QUESTION: A 58 year-old right hand dominant admin officer complains of pain at the base of her thumb when opening jars, turning keys, writing and knitting. She is worried that she is developing arthritis, and remembers how debilitated her mother was with arthritis in her hands. Is there a role for hand therapy?
What is it?
Osteoarthritis at the base of the thumb is a degenerative condition, which may be associated with pain, stiffness, weakness and increasing deformity. Symptoms can be aggravated by activities requiring strong pinch or sustained gripping activities. The thumb may look swollen and be tender to touch, and ache after prolonged activities. Particular aggravating activities include opening jars, turning keys, writing, pinching pegs or leaning on an extended wrist.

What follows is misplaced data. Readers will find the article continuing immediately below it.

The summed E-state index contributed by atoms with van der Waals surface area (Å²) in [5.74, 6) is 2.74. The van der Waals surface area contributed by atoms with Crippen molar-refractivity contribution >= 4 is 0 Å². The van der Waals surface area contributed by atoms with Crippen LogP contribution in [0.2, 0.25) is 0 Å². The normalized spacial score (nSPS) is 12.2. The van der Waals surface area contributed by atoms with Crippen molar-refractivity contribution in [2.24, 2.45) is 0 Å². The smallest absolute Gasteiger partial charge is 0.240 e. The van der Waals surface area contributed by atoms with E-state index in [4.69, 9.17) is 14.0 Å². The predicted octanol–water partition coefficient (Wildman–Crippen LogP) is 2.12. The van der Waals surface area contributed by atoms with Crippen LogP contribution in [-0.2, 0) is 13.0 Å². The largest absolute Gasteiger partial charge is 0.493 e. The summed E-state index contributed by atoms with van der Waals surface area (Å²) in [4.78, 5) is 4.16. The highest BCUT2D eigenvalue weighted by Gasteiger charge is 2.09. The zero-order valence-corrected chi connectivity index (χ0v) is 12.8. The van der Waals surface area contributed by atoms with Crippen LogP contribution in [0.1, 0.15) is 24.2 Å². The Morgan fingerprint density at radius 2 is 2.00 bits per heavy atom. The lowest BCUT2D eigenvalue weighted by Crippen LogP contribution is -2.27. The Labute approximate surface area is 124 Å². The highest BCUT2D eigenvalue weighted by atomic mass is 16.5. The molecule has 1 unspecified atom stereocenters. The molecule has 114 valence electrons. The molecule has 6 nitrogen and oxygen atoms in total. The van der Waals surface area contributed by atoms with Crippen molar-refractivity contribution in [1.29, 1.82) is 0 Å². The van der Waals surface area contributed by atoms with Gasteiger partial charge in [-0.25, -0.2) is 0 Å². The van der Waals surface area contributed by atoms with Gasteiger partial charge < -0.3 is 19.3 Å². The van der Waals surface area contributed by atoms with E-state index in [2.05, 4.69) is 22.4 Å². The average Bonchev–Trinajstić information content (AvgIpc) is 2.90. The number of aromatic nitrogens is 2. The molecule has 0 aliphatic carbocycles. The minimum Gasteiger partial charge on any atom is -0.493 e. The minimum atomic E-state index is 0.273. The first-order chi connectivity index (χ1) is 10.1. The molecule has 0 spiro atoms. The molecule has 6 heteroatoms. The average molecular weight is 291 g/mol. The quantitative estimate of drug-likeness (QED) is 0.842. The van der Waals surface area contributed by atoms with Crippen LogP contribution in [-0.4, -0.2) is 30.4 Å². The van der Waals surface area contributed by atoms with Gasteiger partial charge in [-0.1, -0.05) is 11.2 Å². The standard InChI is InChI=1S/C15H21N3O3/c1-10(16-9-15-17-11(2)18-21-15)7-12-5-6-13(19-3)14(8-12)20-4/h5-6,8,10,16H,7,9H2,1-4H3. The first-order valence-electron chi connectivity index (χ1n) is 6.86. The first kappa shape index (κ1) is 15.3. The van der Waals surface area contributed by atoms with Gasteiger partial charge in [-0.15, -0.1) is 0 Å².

An X-Ray may be helpful to determine the degree of degenerative change, although symptoms don’t necessarily correlate with severity of X-ray change.
Most people with arthritis at the base of the thumb will respond well to a custom made splint, and instruction in various self-help strategies with an appropriate exercise program. Your hand therapist will provide you with:
- Education about appropriate care of your painful thumb
- Appropriate exercises to improve your movement, control, and ability to perform activities of daily living
- A supportive splint to rest the thumb, to allow you to perform activity without pain. The splint may be made from a soft neoprene material or custom made out of thermoplastic materials
- Neuromuscular and graded strengthening exercises when appropriate
- Neural glides
Surgical review may be required depending on your response to conservative treatments. Your therapist will be happy to discuss with you and your GP whether referral to a hand surgeon is appropriate.